Yogi Adityanath, Azam Khan can’t campaign for 72 hrs, Mayawati, Maneka Gandhi get 48-hr gag order.
New Delhi: A livid Supreme Court on Monday pulled up the Election Commission (EC) for “sleeping” over violations of model code of conduct by Uttar Pradesh chief minister Yogi Adityanath and BSP chief Mayawati while delivering hate speeches and seeking votes in the ongoing Lok Sabha polls on the basis of religion earlier this month. The tongue-lashing by the top court sent the poll panel into a hyperactive mode as it banned both the Uttar Pradesh leaders from campaigning for three and two days respectively within minutes of the court hearing. By late evening, the EC also banned Samajwadi Party leader Azam Khan and Union Maneka Gandhi from campaigning for similar offence.
While expressing displeasure over the EC not taking quick action against hate speeches, a bench headed by Chief Justice of India (CJI) Ranjan Gogoi gave the poll panel time till Tuesday to explain its lawyer’s submissions that the EC is largely “powerless” and “toothless” in such matters. The court also decided to examine on Tuesday the ambit of the EC’s powers, asking if the poll panel is even aware of its powers to force errant political leaders to fall in line. Just after the apex court decided to examine the EC’s powers, both Mr Adityanath and Ms Mayawati were restrained from participating in election meetings for three and two days respectively. The two were banned from campaigning in an uncommon censure under Article 324 of the Constitution that deals with power of the EC to conduct national and Assembly elections.
The EC acted against Mr Adityanath for his “Ali” and “Bajrang Bali” remarks while addressing a rally in Meerut on April 9. Ms Mayawati courted controversy over her speech in Deoband on April 7 asking Muslims not to vote for the Congress as this could help the BJP.
Reacting to EC action against her without a hearing, Mayawati said, “The ban on me will always be viewed as a blot on the EC’s history. The hurried nature of the action shows that it was taken under pressure.”
Azam Khan and Maneka Gandhi were banned from campaigning for 72 hours and 48 hours respectively, starting 10 am, April 16.
During a rally in Rampur on April 14, Mr Khan had targeted BJP candidate Jaya Prada, without naming her, saying that it took the people “17 years to understand her reality” but “I could recognise it in 17 days that she wears a khaki underwear”. While seeking action against Mr Khan, Ms Prada said, “He has crossed the lakshman rekhaa this time. He is no longer a brother to me… I tolerated everything, but now I cannot tolerate (this).”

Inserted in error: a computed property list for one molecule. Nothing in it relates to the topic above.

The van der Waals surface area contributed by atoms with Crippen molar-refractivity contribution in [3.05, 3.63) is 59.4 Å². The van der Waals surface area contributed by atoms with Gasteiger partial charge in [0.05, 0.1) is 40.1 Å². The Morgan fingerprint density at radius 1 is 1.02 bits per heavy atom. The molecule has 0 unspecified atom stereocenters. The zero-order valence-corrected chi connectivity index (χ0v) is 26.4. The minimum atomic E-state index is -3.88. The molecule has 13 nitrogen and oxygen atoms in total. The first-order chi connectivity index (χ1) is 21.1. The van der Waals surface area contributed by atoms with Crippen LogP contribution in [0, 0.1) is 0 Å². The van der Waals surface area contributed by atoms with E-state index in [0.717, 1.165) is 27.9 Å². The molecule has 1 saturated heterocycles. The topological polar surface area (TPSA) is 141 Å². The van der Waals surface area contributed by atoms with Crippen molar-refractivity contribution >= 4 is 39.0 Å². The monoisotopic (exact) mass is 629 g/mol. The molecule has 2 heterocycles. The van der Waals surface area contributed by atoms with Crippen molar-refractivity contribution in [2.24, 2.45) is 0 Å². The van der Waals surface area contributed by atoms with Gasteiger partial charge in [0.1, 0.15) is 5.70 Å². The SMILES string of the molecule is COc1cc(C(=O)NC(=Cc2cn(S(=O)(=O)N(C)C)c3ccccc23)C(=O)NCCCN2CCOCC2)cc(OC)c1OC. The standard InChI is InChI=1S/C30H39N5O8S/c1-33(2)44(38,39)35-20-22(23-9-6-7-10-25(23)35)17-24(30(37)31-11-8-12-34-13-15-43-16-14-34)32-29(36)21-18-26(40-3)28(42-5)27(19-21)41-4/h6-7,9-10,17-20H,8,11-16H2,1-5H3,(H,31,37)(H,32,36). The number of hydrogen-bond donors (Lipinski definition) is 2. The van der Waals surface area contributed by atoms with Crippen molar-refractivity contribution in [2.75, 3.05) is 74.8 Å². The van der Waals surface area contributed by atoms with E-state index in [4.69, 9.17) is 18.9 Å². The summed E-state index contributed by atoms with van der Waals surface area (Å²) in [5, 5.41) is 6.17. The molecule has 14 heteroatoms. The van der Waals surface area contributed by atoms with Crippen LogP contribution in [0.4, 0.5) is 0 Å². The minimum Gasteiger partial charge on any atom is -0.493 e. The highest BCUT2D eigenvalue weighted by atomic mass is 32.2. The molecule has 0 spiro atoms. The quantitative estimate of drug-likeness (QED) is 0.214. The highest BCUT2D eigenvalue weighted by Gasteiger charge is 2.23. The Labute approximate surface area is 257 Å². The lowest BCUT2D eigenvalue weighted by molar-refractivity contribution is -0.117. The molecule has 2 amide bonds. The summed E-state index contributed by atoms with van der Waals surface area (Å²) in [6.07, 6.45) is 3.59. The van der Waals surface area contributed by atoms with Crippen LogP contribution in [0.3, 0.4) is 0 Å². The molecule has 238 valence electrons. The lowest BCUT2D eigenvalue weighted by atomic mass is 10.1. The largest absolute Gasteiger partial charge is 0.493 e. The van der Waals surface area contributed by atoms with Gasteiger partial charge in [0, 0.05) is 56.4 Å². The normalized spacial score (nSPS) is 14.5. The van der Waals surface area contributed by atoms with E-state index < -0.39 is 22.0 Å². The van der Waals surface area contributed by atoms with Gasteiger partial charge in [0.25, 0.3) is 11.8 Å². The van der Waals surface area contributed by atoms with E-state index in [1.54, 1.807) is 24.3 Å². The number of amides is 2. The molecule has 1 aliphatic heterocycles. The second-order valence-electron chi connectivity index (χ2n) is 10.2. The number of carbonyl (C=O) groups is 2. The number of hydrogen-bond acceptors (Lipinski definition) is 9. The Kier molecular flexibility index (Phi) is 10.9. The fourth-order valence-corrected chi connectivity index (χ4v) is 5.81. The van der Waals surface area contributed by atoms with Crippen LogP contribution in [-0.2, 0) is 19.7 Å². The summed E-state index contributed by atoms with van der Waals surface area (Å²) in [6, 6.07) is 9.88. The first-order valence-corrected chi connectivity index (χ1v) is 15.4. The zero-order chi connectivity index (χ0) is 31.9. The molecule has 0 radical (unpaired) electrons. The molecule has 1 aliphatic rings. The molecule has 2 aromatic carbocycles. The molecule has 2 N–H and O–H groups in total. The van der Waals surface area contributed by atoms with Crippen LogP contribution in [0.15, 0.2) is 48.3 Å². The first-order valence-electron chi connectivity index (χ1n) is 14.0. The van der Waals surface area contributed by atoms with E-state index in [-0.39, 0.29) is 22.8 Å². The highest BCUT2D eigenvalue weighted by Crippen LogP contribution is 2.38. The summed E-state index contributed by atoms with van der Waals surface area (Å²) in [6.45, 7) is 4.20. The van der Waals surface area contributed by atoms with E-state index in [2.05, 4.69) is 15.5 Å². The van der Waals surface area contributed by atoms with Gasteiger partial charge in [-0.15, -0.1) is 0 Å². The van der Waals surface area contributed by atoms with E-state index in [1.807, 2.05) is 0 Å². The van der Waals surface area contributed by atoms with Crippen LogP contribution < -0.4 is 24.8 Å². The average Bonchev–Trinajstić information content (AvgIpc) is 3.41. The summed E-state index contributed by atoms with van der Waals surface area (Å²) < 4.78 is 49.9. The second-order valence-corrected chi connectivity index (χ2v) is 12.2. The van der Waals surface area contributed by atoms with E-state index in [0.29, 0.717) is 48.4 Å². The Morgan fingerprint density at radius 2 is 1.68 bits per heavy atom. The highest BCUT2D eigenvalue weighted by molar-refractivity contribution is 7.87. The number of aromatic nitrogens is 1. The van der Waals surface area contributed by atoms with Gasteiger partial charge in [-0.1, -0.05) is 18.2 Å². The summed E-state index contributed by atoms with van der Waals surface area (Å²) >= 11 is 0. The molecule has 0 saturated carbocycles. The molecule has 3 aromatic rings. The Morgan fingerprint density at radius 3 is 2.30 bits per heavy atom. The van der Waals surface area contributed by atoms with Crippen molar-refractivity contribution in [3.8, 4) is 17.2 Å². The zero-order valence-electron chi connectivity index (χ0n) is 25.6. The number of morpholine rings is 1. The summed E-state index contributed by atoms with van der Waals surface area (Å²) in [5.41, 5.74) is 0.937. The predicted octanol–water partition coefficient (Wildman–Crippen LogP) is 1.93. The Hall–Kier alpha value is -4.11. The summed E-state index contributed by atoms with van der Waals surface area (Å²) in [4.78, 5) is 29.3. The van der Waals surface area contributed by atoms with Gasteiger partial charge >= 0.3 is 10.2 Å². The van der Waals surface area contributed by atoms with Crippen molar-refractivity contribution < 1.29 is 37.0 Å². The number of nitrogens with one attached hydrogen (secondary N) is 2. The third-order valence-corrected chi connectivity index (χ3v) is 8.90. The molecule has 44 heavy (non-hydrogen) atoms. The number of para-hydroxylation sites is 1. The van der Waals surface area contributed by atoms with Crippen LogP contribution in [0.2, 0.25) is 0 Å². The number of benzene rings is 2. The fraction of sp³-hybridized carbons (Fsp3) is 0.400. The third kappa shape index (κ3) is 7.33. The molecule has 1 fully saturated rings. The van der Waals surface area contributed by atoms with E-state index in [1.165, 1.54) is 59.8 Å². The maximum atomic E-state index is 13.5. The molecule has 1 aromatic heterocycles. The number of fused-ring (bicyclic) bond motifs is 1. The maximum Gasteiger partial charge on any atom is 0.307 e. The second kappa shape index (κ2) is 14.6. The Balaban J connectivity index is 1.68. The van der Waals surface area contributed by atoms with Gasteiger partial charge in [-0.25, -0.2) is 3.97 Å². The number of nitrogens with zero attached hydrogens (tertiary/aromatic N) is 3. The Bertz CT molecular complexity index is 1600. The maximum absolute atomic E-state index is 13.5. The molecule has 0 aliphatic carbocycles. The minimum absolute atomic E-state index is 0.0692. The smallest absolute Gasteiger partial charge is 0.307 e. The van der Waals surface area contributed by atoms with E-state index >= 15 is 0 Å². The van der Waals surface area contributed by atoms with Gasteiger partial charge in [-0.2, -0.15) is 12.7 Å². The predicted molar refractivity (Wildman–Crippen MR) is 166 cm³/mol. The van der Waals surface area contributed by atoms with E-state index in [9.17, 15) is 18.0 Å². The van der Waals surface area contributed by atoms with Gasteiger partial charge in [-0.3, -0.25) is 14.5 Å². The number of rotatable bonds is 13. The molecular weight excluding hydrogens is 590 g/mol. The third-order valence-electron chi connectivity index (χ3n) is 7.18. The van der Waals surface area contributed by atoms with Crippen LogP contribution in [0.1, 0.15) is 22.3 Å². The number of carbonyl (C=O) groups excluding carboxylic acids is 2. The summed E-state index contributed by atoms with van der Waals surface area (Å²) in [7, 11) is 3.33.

Maneka Gandhi, at a rally in Sultanpur on April 14, had tried to coerce Muslims to voter for her saying that if they do not support her she would not do their works after her election. All four Uttar Pradesh leaders censured by the EC will miss the last day of campaigning ahead of the second phase of elections on April 18.
Earlier, expressing displeasure over the EC’s inaction, CJI Gogoi said, “The Election Commission says ‘we are toothless’. They issue a notice if someone violates model code... or uses religion or caste for votes... then an advisory, if they don’t follow notice... We would like to examine the matter, we want a representative of the EC who is conversant with the details to appear.”
At one stage during the hearing, CJI Gogoi warned the counsel for EC that they may summon the Chief Election Commissioner (CEC) Sunil Arora within the next half hour if the court does not get clear answers to its questions on the poll body’s powers on hate speeches.
At the outset, the bench, also comprising Justices Deepak Gupta and Sanjiv Khanna, asked the EC’s counsel about the action taken so far against the two top leaders of Uttar Pradesh.
“Tell us what are you doing... Tell us what actions you have taken,” said the bench, hearing a public interest litigation (PIL) filed by Harpreet Mansukhani, an NRI yoga teacher based in Sharjah, United Arab Emirates (UAE), seeking a direction to the EC to take “strict action” against political parties if their leaders make remarks based on caste and religion.
The counsel for the EC said, “The power of the ECI in this behalf is very limited... we can issue notice and seek reply but we can’t de-recognise a party or disqualify a candidate. Mayawati was required to file her explanation to the Commission’s notice by April 12 but it was not done. We can only issue advisories and in case of a repeat offence, register a complaint.”
Senior advocate Sanjay Hegde, appearing for the petitioner, maintained that the EC’s powers under Article 324 of the Constitution are quite extensive and it can initiate action against leaders who spew hate.
From the EC’s submissions the court found out that it has issued notices for hate speeches in only three cases so far in the 2019 Lok Sabha elections. The two cases include that of Mr Adityanath and Ms Mayawati.
Appealing to caste or communal feelings to secure votes is not allowed under the model code, which is a series of dos and don’ts for political parties ahead of elections.
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